Christian Science

Christian Science

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by Mark Twain

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About the Author

Samuel Langhorne Clemens, or Mark Twain, as he was better known was born on November 30, 1835 in Florida, Missouri, the sixth child of John Marshall and Jane Lampton Clemens. His father ran a dry goods and grocery store, practiced law and involved himself in local politics after the family's move to Hannibal, Missouri, when Sam was four…  See more details below


About the Author

Samuel Langhorne Clemens, or Mark Twain, as he was better known was born on November 30, 1835 in Florida, Missouri, the sixth child of John Marshall and Jane Lampton Clemens. His father ran a dry goods and grocery store, practiced law and involved himself in local politics after the family's move to Hannibal, Missouri, when Sam was four years old.

Hannibal seems to have been a good place for a boy to grow up. Sam was entranced by the Mississippi River and enjoyed both the barges and the people who traveled on them. When Sam was just eleven his father died and Sam went to work for his brother at the Hannibal Journal first as a printer's apprentice and later a compositor. While still in his teens Sam went on the road as an itinerant printer. In 1857 he conceived a plan to seek his fortune in South America but on the way he met a steamboat captain, Horace Bixby who took him on as a cub riverboat pilot and taught him until he acquired his own license.

This enjoyable style of life, which Twain always spoke of later with special warmth was ended by the Civil War. Twain went west with his brother Orion to prospect in Nevada but in 1862 joined the staff of the Virginia City Territorial Enterprise, a paper to which he had already begun submitting his work. Later Twain went to California and submitted "The Celebrated Jumping Frog of Calaveras County" to the New York Saturday Press.

By 1871 Twain had published Innocents Abroad and had married Olivia Langdon, the sister of a friend from a socially prominent New York City family. He and his wife moved to Hartford, Connecticut, where they made their family home for thenext 20 years.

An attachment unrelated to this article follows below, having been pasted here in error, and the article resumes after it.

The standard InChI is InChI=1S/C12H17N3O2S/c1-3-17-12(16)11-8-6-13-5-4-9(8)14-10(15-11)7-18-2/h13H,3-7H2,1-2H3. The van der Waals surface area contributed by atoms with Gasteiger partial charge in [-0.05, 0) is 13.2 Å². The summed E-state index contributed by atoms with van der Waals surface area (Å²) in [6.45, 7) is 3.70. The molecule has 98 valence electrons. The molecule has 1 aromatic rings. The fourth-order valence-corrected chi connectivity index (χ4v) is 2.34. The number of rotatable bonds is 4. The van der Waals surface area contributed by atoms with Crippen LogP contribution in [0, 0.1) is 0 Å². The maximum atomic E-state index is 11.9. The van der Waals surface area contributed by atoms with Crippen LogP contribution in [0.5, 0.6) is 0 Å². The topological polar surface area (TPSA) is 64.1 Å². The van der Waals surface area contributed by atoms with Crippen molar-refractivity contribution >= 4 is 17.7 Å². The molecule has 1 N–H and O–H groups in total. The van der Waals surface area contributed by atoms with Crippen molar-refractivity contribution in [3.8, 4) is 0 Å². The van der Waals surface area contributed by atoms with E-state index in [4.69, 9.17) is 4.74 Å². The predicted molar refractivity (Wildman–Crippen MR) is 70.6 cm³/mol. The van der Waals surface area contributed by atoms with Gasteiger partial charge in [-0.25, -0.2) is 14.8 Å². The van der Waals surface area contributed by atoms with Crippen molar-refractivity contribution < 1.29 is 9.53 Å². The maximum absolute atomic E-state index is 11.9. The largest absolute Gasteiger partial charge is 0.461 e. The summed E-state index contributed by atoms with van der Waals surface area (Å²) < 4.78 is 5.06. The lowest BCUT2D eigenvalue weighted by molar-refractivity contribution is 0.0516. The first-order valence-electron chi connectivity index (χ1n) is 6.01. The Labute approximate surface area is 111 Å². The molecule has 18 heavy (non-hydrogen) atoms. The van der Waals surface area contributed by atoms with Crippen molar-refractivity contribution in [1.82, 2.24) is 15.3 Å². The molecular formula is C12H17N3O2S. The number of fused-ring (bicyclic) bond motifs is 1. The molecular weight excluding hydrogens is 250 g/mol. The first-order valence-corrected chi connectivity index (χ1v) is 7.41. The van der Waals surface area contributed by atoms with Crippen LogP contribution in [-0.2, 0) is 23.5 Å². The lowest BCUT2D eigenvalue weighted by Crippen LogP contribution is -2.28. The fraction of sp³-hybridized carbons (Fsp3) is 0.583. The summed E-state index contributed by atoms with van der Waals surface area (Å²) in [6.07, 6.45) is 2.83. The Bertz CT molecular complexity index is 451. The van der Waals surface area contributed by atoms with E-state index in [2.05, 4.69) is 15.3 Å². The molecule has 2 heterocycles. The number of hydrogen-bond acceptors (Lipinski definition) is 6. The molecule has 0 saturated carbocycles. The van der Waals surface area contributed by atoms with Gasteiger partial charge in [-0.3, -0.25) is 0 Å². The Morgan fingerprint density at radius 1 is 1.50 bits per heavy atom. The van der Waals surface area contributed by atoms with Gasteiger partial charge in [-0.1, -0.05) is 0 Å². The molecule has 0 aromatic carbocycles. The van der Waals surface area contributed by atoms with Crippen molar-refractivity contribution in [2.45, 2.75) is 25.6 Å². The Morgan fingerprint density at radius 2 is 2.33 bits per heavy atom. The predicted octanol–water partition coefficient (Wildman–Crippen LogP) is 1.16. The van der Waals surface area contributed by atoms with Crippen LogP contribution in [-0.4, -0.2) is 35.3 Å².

Books that he wrote in Hartford confirmed his popular reputation but despite their success Twain found himself in financial difficulty primarily because of his investments in the Paige typesetting business as well as his own publishing company. Eventually Twain was forced to declare bankruptcy.

Twain's last major books were successful commercially but they also reflect his increasing pessimism. His satire becomes at times more biting and mean-spirited than it is humorous. Despite the downturn in Twain's outlook in later life and despite the unevenness of much of his work, he remains one of the major writers of the American nineteenth century, and one who has been enormously influential on subsequent writers.

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Product Details

1st World Library
Publication date:
Product dimensions:
5.50(w) x 8.50(h) x 0.75(d)

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"It is the first time since the dawn-days of Creation that a Voice has gone crashing through, space with such placid and complacent confidence and command."


VIENNA; 1899

THIS last summer, when I was on my way back to Vienna from the Appetite-Cure in the mountains. I fell over a cliff in the twilight and broke some arms and legs and one thing or another, and by good luck was found by some peasants who had lost an ass, and they carried me to the nearest habitation, which was one of those large, low, thatch-roofed farm-houses, with apartments in the garret for the family, and a cunning little porch under the deep gable decorated with boxes of bright colored flowers and cats; on the ground-floor a large and light sitting-room, separated from the milch-cattle apartment by a partition; and in the front yard rose stately and fine the wealth and pride of the house, the manurepile. That sentence is Germanic, and shows that I am acquiring that sort of mastery of the art and spirit of the language which enables a man to travel all day in one sentence without changing cars.